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Penicillin

From Chemistry to Cure



Author:

Elizabeth C. Leininger
Division of Natural Sciences
New College of Florida
eleininger@ncf.edu

Abstract:

This case study uses the discovery and molecular structure of penicillin to teach basic chemistry concepts as they apply to biological and biologically-active molecules. Topics covered include the elements found in living things, electronegativity and polarity, the identification of chiral carbons in molecules, and the difference between structural isomers and stereoisomers. The case also helps students become more confident in interpreting skeletal diagrams (the chemical shorthand for representing molecules without explicitly drawing carbons and hydrogens) throughout their biology education. Such skeletal diagrams are often shown in introductory biology textbooks, but not "decoded" for students until later in their chemistry education. The case was developed specifically for use in a flipped classroom and there are several videos, including one created by the author, which students watch for homework so that they can better spend their time on group work in class. The case is appropriate for students in a cellular-/molecular-focused introductory biology course for majors and does not assume extensive chemistry preparation beyond what is presented in introductory biology texts.

 

Objectives:
  • Think critically about epidemiological data and gain an appreciation for the historical threat of bacterial infections.
  • Practice reading skeletal structures of molecules.
  • Recognize which elements are most commonly found in organic molecules.
  • Apply basic bonding rules (octet rule) to atoms within a molecule.
  • Distinguish between polar and nonpolar covalent bonds.
  • Identify chiral centers in a molecule.
  • Decide whether two molecular structures constitute structural isomers or stereoisomers.
  • Understand the mechanism of penicillin by relating its structure to that of the molecular targets of bacterial enzymes.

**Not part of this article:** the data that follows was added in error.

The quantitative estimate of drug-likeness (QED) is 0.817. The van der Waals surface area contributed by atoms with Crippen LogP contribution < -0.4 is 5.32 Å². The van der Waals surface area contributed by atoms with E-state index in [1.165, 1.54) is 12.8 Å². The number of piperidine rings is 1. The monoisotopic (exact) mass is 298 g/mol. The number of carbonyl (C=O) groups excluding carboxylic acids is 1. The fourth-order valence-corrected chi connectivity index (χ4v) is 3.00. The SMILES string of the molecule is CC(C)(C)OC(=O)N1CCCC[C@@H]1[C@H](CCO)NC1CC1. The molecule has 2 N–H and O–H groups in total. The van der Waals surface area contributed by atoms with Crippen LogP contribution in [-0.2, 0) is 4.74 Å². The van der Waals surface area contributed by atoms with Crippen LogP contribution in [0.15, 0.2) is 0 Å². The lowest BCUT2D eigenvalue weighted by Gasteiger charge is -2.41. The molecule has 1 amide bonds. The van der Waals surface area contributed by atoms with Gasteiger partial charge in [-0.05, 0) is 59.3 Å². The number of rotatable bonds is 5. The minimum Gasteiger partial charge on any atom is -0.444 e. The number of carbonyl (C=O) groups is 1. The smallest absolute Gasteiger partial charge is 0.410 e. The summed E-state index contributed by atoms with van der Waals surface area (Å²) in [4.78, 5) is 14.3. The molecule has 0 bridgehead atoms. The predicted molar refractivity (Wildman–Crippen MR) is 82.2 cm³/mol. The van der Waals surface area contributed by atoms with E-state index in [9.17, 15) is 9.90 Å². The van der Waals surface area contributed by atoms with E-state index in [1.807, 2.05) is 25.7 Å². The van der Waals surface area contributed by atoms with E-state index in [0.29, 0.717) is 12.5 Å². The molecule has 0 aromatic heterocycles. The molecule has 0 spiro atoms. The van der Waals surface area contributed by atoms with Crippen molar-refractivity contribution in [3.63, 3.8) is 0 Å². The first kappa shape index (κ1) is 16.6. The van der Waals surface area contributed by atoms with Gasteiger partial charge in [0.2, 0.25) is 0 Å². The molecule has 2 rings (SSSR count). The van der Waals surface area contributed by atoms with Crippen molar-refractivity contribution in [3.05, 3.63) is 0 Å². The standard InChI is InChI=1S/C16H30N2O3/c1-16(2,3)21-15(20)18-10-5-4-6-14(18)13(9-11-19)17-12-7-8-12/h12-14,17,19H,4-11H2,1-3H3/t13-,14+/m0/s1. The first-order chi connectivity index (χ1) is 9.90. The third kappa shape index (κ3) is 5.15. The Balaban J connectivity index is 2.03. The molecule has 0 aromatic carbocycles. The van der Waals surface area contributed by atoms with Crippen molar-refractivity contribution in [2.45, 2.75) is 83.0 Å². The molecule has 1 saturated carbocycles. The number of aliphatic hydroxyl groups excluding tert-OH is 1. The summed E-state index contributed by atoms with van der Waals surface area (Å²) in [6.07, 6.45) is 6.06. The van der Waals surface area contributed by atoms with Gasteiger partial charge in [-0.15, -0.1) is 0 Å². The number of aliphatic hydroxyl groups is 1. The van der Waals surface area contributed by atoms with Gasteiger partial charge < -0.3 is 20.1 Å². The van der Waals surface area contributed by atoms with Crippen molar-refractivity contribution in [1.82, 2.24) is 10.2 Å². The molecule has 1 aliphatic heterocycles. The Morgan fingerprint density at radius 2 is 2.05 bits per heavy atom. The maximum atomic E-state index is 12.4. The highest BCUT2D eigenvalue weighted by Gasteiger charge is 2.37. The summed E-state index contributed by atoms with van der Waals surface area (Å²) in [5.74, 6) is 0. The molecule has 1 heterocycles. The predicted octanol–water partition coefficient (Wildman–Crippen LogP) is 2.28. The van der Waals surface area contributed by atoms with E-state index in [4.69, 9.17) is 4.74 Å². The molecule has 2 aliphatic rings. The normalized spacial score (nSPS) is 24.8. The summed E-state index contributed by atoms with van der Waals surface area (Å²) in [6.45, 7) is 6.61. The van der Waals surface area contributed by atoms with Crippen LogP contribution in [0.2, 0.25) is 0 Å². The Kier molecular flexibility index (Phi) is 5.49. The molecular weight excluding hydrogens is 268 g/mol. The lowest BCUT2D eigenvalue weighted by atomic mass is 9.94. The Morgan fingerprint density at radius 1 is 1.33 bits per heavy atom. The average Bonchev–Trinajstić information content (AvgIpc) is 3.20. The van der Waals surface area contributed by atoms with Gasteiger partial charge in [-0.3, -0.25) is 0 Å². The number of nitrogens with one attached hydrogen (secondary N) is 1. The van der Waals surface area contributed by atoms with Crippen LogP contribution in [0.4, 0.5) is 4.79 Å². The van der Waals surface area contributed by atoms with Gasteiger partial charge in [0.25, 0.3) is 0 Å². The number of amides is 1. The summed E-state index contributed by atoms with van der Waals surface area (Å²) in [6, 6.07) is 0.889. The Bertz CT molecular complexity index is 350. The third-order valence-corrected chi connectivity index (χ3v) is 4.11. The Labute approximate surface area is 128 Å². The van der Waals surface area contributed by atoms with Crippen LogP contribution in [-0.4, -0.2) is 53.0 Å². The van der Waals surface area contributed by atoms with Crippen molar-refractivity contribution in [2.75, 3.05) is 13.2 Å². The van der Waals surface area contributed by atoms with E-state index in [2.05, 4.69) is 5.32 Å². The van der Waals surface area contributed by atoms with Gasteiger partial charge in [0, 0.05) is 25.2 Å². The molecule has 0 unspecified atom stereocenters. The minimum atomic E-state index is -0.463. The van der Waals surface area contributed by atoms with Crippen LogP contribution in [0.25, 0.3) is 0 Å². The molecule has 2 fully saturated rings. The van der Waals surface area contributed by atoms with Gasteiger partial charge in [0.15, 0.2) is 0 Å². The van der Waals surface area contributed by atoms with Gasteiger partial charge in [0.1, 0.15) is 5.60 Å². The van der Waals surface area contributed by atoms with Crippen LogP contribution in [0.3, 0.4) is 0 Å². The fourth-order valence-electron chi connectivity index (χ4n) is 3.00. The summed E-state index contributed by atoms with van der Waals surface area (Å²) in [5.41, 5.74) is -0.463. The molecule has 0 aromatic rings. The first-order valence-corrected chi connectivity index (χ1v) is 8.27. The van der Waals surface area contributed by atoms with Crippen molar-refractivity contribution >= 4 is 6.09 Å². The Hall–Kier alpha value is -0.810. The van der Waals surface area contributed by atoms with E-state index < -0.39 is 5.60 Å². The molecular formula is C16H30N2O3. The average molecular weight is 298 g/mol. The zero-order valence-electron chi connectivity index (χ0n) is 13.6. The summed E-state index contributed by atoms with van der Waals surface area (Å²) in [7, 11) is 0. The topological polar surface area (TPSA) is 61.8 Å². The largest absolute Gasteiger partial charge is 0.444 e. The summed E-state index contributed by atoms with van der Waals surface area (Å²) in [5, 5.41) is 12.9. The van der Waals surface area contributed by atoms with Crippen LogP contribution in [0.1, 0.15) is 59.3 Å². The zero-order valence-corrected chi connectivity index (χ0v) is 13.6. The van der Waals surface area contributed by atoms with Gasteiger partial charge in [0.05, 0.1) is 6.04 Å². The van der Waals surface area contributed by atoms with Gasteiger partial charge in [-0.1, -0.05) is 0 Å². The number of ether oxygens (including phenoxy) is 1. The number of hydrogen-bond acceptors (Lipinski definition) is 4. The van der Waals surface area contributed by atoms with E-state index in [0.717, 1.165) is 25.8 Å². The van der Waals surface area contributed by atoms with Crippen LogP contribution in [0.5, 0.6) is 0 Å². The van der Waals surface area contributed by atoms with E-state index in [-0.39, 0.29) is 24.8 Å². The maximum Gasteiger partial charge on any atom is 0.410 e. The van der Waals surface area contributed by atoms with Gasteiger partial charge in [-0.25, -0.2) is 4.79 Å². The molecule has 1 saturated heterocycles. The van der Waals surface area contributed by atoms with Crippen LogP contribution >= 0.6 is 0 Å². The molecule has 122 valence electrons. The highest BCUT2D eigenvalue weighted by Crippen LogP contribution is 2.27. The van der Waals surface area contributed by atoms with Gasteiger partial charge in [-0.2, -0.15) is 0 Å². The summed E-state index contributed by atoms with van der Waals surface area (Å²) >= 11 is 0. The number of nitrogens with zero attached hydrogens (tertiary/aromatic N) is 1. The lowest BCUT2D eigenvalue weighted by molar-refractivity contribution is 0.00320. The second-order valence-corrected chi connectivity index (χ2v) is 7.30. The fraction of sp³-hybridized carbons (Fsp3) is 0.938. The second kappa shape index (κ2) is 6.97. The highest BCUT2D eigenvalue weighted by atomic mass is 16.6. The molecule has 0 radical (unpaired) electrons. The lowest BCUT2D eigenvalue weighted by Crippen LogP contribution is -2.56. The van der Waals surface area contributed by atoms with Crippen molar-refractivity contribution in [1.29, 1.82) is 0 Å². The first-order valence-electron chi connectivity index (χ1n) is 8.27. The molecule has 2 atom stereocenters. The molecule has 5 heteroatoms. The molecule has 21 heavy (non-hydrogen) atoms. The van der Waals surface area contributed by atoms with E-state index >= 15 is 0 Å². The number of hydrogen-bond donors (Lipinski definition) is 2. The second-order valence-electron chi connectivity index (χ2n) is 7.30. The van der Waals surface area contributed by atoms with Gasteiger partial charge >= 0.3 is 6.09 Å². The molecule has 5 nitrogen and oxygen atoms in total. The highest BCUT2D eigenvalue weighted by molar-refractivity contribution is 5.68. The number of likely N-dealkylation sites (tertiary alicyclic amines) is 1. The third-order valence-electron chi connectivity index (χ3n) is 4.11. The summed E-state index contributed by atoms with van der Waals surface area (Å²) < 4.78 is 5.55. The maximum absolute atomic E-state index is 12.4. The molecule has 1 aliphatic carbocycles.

Keywords: penicillin; antibiotics; chemistry; skeletal diagrams; covalent bonds; chirality; skeletal diagram; stereoisomer
Topical Area: History of science
Educational Level: High school, Undergraduate lower division
Formats: PDF
Type/Method: Directed, Flipped
Language: English
Subject Headings: Biology (General)   Chemistry (General)  
Date Posted: 2/22/2018
Date Modified: N/A
Copyright: Copyright held by the National Center for Case Study Teaching in Science, University at Buffalo, State University of New York. Please see our usage guidelines, which outline our policy concerning permissible reproduction of this work.

Teaching Notes


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Videos

The following video(s) are recommended for use in association with this case study.

  Common Elements in Living Things
Reviews the elements that comprise most living matter on Earth. Running time: 1:10 min. Created by Brain Genie, 2011.

  The Chemical Bond
Explains the concepts of covalent bonding, electronegativity, and polarity. Running time: 3:32 min. Created by Professor Dave, 2015.

  Representing Molecule Structures
Explains how to read and interpret structural and skeletal chemical diagrams, two ways to represent molecules in a short-hand format, and how to convert between the two diagram styles. Running time: 2:39 min. Created by Elizabeth C. Leininger for the National Center for Case Study Teaching in Science, 2017

  Isomers
Explains the difference between structural and stereoisomers. Running time: 6:48 min. Created by The Khan Academy, 2015.

  Chirality
Defines the concept of chirality. Running time: 3:10 min. Created by Lydia Flynn, 2013.




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